Love of mother for her children. Death of young child. Thoughts on heaven. Anniversary of death of loved ones. “Stepping Heavenward” by Elizabeth Prentiss (Mar. 2008)

Susan’s Thursday morning note March 8, 2008  
Stepping Heavenward by Elizabeth Prentiss
    Love of her children.  Anniversary of death of loved one.  Death of her child.  Thoughts on heaven.
Good morning!!!  We made it to March.  I saw birds that are crazy to be heading south – heading south!  I still haven’t heard too many singing for me, but I know they’re on their way!  Aren’t you just so tired of your winter coat?  I decided to pretend I didn’t need it yesterday, but paid the consequences all day freezing.  You can’t say I didn’t give spring a try, it’s just not yet shown it’s face!

There are only about five books that I would say have truly made significant changes in my life.  One of them I pulled out again and can’t resist writing to you some of what I underlined.  The book, Stepping Heavenward by Elizabeth Prentiss, is a journal of a woman from when she was 16 through her 40’s written in the late 1800s – long lapses between some entries.  Her father killed in an accident, then her first born six year old from sickness, then her mother from disease, then her brother from a week long disease – all her thoughts.  Her personality reminds me of Anne of Green Gables – I just love her, how she always tries to not talk so much, gets herself into scenarios that cause her humiliation, then she learns to step heavenward.  As the book ends she has the goal of having her inner mind being in constant prayer throughout her day (where no one around would even know these thoughts), and that if she did die – she would only be one step from God’s presence, since she’s already in his presence.  Below are a few of the lines I underlined so I can quickly reread.  How do I narrow them down for you?  Her writing is a little difficult to adjust to – I think it’s worth printing just this part & reading it over again when you have time to concentrate on her thoughts fully.  Each time I reread this I get something new to think about.  Here you go!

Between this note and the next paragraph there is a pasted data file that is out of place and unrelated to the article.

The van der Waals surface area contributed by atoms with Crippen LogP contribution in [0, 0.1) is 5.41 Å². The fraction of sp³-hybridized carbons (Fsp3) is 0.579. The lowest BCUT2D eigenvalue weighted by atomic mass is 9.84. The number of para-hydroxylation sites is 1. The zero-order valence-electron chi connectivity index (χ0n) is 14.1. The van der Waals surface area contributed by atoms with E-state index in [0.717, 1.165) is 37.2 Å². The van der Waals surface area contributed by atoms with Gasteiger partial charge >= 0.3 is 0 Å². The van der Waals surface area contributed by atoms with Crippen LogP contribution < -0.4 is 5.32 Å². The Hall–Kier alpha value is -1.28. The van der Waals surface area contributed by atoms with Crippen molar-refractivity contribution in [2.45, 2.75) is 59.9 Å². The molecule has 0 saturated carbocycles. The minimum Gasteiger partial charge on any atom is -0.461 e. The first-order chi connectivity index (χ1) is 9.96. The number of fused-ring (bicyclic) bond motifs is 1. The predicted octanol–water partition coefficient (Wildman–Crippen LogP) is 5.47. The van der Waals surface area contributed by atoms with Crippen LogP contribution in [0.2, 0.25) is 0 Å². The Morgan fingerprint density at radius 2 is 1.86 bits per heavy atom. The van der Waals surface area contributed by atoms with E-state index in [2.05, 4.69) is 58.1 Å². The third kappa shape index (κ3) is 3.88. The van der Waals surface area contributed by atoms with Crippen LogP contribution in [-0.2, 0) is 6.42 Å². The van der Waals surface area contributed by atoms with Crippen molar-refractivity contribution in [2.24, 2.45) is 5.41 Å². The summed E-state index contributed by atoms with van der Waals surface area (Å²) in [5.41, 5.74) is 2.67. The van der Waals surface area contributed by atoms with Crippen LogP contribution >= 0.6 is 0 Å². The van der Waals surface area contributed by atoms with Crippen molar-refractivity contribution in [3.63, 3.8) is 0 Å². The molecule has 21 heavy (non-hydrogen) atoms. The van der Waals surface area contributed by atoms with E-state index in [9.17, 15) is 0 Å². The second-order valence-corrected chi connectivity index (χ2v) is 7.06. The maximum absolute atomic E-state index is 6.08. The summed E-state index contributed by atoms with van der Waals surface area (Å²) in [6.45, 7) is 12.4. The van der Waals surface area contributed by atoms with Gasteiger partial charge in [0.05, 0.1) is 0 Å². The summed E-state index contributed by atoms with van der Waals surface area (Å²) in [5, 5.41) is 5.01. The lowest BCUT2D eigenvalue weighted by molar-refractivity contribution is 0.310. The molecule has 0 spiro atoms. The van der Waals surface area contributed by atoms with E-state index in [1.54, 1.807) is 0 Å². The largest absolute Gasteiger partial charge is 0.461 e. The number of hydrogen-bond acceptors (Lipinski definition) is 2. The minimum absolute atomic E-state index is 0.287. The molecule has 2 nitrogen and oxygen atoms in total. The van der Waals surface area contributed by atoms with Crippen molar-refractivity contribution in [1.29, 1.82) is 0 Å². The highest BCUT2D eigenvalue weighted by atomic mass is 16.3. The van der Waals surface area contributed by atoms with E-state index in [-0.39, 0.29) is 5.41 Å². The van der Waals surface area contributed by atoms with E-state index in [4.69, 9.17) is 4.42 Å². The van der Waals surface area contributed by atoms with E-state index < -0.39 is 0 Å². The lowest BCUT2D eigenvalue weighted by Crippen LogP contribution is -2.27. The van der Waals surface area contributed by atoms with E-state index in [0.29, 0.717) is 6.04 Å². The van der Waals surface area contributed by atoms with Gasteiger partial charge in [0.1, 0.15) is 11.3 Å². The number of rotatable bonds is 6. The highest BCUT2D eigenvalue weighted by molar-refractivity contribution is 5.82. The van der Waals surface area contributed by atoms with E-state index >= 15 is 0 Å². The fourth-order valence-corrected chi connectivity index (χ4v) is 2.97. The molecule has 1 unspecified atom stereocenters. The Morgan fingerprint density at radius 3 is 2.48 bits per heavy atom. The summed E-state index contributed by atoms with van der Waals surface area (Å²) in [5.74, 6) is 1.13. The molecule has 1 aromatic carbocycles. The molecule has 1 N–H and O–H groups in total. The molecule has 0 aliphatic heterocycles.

Another angel has flown into my home, though not on wings; and I have four darling children.  My hands and my heart are full…